Three top tips for design thinkers
At the RCA, we teach design thinking, training designers who go on to lead global brands worldwide as creative directors and CEOs. Professor Jeremy Myerson, the Helen Hamlyn Chair of Design, has been an academic, author and activist in design for more than 35 years. Here he shares his top-tips for being a design thinker, a process which draws in diverse disciplines and multiple areas of expertise and exploration, starting with the core premise that everything is a design problem.
'There’s been growing momentum in recent years for non-designers to enter the design space – for entrepreneurs, scientists, civil servants and marketers, among many professionals, to adopt ‘design thinking’.
Design thinking differs from traditional
management thinking because it is more democratic and participatory, with divergent
as well a convergent thinking. Design
thinking is essentially a people-focused and user-centric approach to
innovation. And it moves away from that ‘expert’ mindset - instead of using a
neutral, scientific and objective
some light on a much-debated area, here are my three top tips for design
1. Look and learn
A primary characteristic of design thinking is to be patient, to go into the field, to observe and record in a sketchbook or with a camera, without preconceptions. So much business thinking is based on preconceived ideas, on existing market ‘knowledge’ and an over-awareness of barriers to change. When asked to design a new product, service or communication, designers look at things in a fresh and sometimes naïve way, asking the stupid questions and behaving like participants in a process, not experts. That way, they look and learn. So bring out the inner-anthropologist in you. Don’t be afraid to walk a mile in your customer’s shoes.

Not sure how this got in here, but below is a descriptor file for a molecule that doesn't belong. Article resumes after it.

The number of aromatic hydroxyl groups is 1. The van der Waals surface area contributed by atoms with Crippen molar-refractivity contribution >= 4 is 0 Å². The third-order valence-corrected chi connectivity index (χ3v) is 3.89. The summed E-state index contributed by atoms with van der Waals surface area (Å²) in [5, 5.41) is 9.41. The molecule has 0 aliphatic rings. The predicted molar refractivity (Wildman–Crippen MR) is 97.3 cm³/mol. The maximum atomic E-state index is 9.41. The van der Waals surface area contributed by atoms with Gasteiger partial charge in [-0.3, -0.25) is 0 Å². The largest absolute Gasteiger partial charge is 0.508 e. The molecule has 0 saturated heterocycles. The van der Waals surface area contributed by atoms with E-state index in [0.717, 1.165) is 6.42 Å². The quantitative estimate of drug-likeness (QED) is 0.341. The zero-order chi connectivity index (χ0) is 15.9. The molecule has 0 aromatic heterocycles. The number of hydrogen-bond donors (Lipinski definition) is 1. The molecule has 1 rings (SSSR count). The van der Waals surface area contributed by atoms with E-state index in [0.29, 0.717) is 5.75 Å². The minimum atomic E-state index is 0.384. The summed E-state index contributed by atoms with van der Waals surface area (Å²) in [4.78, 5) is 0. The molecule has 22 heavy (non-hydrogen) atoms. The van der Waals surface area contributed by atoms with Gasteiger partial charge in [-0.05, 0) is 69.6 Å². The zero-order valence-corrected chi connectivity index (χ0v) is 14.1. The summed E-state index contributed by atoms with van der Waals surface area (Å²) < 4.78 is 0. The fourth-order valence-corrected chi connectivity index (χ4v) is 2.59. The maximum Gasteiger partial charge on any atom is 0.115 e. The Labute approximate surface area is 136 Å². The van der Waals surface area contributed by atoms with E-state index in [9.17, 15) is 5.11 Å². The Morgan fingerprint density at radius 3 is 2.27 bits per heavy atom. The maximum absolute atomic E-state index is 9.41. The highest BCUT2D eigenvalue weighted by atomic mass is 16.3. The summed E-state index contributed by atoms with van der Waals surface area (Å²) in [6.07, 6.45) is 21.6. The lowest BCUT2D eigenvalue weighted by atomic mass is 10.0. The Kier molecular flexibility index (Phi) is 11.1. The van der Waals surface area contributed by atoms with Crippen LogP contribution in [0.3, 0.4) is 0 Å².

2. Don’t be afraid to cross-pollinate
Business managers are often specialist in a particular field – and their thinking is bounded by that field of expertise. But designers tend to take a more generalist approach that means lessons in one sector can be applied to another. One of the central tenets of design thinking is a willingness to cross-pollinate – to take ideas from one area and apply them in a totally different context, rescaling them where necessary.
3. Think visually, not in wordsMany professionals rationalise or justify decisions by writing long reports with lots of words to wade through. Design thinkers use images. Their way of thinking is visual. Simple diagrams, photo-evidence, development sketches… all of these help to communicate ideas and support effective and collaborative decision-making. I recently participated in a design thinking seminar at 10 Downing Street which advised senior civil servants to put more images and less words into briefings for Ministers, as these had more impact in terms of argument and evidence, and saved time.
Designing is a professional craft that takes years of training and expertise to perfect. Design thinking is something different – it is, in my view, a useful bridge between designers and those who commission and use design. It provides a shared set of perspectives or values so that everyone is on the same page and pulling in the same direction when it comes to making the project a success. And as a people-centred innovation method, it makes sure that the needs of the end-user is considered in real depth.'
Professor Jeremy Myerson will be leading the next Design Thinking & Innovation Executive Education Masterclass, taking place across the RCA and the Design Museum, 19–20 March 2020. Book yourself a place.
A version of this article was first published in HR Magazine in May 2018.